Manchester in Translation: Q + A with Filiz Emre cover image

Manchester in Translation: Q + A with Filiz Emre

Home To celebrate our upcoming virtual conference Manchester in Translation 2022, we will be sitting down with participating translators to find out more about their work. In this blog post we talk to Filiz Emre, who will be leading our Turkish-English translation workshop on the 23rd February.

Pictured: Filiz Emre

Q: How did you become a translator, and what languages do you primarily work with and in?

I started translating children’s books for a publisher while I was working as an English language instructor in Turkey. Since then, I have translated picture books, YA fantasy series, chapter books, and I also worked in academic and commercial translation, and translated for the voluntary sector. I work primarily between English and Turkish. Most of my work up to now is into Turkish, though I have also been working into English in commercial, academic, and voluntary sector translation for some years. Having said that, translating Turkish literature has long been what I want to do and now I am trying to focus on that as much as I can find some time for; I am certainly learning a lot as I do!

Q: What are the different challenges – and possibilities – when it comes to translating non-fiction and fiction works, as well as other forms of writing?

An obvious one I can think of is, for instance, how sound and music of the writing and their alignment with the general feel of the text can be more in the forefront in fiction, and not necessarily as much in other texts. In children’s writing it’s a fun challenge to tackle sounds and the visual power of the text and I usually spend a long time figuring out word play and coining new words. On the other hand, in translating reports or academic papers it can be quite tricky to get it right in terms of different levels of formality and register in Turkish and English.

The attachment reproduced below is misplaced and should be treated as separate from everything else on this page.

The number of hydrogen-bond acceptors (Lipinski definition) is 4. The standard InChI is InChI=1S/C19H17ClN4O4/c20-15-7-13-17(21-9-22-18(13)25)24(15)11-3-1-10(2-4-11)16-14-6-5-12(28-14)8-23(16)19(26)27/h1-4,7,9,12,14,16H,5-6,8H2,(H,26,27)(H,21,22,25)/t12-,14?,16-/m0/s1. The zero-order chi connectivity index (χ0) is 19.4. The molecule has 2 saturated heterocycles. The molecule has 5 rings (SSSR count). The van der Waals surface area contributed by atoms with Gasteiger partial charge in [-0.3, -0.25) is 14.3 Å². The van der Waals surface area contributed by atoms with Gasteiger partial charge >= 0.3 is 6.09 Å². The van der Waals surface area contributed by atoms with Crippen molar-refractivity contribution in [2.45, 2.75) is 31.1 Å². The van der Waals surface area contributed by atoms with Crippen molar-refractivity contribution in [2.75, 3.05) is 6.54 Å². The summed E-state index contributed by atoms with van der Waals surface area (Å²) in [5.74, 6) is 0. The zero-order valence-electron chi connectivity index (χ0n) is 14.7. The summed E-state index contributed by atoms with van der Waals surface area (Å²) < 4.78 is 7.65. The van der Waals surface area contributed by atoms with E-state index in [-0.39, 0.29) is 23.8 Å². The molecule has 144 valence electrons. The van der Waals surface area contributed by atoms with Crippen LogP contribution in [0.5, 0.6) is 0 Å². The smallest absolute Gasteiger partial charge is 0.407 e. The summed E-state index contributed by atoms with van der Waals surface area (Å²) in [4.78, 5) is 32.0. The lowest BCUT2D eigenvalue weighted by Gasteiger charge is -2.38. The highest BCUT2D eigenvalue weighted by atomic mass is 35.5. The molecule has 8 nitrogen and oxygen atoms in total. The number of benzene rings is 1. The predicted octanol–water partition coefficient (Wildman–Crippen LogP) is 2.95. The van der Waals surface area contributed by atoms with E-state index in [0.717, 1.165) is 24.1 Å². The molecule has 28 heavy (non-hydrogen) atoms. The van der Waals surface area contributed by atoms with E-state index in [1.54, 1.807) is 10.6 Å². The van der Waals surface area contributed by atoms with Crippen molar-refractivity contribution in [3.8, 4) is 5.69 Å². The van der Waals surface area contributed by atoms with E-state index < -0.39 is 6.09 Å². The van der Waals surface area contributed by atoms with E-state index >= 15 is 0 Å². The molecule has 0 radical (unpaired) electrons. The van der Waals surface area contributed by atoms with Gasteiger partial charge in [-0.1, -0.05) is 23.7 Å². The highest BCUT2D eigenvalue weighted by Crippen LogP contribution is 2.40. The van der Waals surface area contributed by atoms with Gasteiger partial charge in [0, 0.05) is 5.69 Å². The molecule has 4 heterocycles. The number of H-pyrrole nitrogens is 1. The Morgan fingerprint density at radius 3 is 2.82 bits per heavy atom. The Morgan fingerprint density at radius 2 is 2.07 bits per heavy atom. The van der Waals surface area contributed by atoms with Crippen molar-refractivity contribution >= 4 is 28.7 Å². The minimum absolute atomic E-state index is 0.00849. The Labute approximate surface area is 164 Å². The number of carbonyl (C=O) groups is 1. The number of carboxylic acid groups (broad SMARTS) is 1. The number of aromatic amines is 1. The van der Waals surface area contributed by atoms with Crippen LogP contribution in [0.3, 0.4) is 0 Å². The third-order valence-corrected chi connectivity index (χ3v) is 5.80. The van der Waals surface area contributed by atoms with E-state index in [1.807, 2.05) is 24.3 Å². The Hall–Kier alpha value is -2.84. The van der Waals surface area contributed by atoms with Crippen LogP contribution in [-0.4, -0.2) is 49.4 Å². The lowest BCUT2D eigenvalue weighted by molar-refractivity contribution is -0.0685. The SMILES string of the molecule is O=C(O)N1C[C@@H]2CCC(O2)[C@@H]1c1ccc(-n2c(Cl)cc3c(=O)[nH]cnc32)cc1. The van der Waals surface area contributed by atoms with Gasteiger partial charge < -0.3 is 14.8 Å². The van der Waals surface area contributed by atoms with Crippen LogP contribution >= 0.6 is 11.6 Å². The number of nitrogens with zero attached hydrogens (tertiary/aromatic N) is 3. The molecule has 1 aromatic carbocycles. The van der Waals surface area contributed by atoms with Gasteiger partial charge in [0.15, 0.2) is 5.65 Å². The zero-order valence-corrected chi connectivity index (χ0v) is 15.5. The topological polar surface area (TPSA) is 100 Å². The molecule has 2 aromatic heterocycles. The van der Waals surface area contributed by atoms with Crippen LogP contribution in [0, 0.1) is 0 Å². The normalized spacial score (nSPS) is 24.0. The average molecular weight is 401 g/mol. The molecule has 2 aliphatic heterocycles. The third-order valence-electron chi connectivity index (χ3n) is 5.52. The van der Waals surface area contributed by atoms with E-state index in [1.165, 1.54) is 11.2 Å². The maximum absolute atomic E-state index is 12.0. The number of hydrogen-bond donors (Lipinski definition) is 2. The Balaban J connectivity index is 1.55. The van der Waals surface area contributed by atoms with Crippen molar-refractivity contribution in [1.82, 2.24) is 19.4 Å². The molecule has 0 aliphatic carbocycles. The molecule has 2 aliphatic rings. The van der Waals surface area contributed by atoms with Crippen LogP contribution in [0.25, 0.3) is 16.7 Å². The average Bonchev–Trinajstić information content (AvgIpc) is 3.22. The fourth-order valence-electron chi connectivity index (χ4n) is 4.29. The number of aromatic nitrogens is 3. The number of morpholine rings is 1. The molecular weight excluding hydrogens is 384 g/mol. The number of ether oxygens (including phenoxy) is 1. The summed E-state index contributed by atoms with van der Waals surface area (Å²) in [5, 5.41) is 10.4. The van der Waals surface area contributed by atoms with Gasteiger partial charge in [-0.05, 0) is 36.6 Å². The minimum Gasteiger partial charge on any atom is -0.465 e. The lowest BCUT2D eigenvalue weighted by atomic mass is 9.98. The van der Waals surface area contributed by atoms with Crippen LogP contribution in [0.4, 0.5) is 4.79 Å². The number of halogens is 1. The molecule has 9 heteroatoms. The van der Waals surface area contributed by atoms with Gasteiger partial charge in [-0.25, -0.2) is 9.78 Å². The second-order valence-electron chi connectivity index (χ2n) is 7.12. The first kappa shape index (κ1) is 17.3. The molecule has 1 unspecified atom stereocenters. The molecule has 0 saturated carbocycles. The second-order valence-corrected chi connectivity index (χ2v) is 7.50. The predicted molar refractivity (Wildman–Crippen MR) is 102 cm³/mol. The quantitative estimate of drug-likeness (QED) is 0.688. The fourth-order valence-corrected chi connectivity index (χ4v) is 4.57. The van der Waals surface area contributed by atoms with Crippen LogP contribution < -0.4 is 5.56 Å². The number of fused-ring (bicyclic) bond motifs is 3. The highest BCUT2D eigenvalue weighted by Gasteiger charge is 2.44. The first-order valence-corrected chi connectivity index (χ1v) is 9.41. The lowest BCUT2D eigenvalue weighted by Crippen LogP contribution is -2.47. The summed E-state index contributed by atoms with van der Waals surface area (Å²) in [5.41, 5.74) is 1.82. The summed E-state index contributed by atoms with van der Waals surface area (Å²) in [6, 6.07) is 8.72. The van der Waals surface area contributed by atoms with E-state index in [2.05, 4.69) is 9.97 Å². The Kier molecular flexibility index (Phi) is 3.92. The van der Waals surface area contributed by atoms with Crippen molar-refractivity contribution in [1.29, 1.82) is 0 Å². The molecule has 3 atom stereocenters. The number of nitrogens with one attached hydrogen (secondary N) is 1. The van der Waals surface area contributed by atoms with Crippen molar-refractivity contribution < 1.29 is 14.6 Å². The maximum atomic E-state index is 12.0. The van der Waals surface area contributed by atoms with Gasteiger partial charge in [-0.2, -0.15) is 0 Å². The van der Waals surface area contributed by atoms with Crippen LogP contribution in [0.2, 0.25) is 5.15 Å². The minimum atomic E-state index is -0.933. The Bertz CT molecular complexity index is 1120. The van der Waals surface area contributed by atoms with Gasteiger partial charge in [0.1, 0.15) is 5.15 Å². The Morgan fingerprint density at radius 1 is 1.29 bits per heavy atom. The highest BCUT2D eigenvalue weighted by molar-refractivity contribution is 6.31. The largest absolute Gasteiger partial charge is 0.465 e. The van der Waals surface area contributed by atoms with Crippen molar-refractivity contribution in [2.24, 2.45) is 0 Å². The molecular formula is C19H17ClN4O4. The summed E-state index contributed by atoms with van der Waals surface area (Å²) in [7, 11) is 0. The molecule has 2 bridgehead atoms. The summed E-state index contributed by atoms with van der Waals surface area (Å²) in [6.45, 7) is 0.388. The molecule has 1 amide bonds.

Q: You deliver workshops with Shadow Heroes. Could you explain a bit about the organisation and what this involves?

Shadow Heroes is an education initiative that delivers creative translation workshops to young people to support them in embracing all sides of their linguistic and cultural heritages – but it is much more than that too. I joined Shadow Heroes last year as a collaborator for the Exploring Race Through Translation project, and it has been a wonderful experience all round. The organisation engages with very significant issues such as representation and the power of language in a creative, critical and fun way, and I think that is important and much needed. It is also a very inspiring and supportive space to develop and discuss ideas around translation, language and representation in general.

Q: In the introduction to their edited collection Feminist Translation Studies, Olga Castro and Emek Ergun discuss how translators can also be ‘power brokers’ in encounters due to their role in facilitating, constructing – and perhaps at times also inhibiting – dialogue and exchange. Is this something you have reflected upon in relation to your own translation practices?